Two Reminders for Reading Proverbs
The proverbs of Solomon, son of David, king of Israel:
To know wisdom and instruction,
to understand words of insight,
to receive instruction in wise dealing,
in righteousness, justice, and equity;
to give prudence to the simple,
knowledge and discretion to the youth—
Let the wise hear and increase in learning,
and the one who understands obtain guidance,
to understand a proverb and a saying,
the words of the wise and their riddles.
The fear of the LORD is the beginning of knowledge;
fools despise wisdom and instruction. – Proverbs 1:1–7
Check out last Sunday’s sermon here. Below are some key takeaways from Pastor Mike’s sermon.
Keep these two essential points in mind as we study Proverbs this summer.
- Biblical proverbs are uncommon sense (divine sense).
- Biblical Proverbs are to be read reverently, not pragmatically.
Biblical Proverbs are Uncommon Sense (Divine Sense)
Where the world’s proverbs are sourced in common, logical sense, “…biblical proverbs go against our grain.”* Proverbs draw us away from trusting in ourselves, our path, our dreams, to trusting in the Lord (Proverbs 3:5-6).
Therefore, when a biblical proverb causes friction with my life, I must remember that it is supposed to. Also, I should remember that when I see the wisdom in a biblical proverb, I must attribute that to God’s grace. On my own, I would never see God’s wisdom as wisdom. On my own, I would be a fool.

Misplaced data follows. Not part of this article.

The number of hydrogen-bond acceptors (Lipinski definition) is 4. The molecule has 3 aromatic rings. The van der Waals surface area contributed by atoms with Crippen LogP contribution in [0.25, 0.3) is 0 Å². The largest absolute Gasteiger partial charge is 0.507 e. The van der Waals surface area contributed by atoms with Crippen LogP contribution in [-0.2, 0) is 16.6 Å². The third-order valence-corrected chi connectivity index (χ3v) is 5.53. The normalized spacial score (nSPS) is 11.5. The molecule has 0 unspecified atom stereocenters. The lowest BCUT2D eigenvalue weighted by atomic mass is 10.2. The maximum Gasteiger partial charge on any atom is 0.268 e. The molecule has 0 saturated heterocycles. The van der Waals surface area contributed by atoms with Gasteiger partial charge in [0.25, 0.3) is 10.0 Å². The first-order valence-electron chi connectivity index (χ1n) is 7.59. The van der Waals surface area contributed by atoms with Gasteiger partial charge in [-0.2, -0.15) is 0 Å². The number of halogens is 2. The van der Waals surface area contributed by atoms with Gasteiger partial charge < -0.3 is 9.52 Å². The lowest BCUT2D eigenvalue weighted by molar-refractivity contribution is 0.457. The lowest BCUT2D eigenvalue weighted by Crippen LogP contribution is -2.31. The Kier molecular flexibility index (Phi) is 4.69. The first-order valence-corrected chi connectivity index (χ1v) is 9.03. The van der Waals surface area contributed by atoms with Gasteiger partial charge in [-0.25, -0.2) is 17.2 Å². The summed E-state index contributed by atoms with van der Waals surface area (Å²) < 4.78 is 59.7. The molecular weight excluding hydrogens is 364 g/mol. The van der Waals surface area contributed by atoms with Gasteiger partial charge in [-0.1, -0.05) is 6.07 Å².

Read Biblical Proverbs Reverently, not Pragmatically
- dealing with things sensibly and realistically in a way that is based on practical rather than theoretical considerations.
“We cannot understand or apply proverbs fully outside a genuine fear of the Lord.”* This point cannot be stated enough. If I read Proverbs with the belief that my best life will be found in simply, pragmatically doing better in work ethic, family, friendship, marriage, and the lot, I HAVE MISREAD PROVERBS ENTIRELY.
The fear of the Lord is the beginning of knowledge; fools despise wisdom and instruction. – Proverbs 1:7
Therefore, we must read Proverbs’ call to godly work, family rearing, friendship, marriage, and more with the conviction that, “…Christ is my life.”* If I am no longer my own, so my response to God’s call in Proverbs must be of reverence (biblical fear) before the Lord. My response of obedience is to be an act of worship to Christ. My number one goal is not to simply do better for a nicer life.
So, let’s read, pray, consider, and apply Proverbs in this light this summer. It is the only Christian response.
*Quotes from the sermon preached by Pastor Mike on May 22, 2022.
**Definition from Oxford Languages.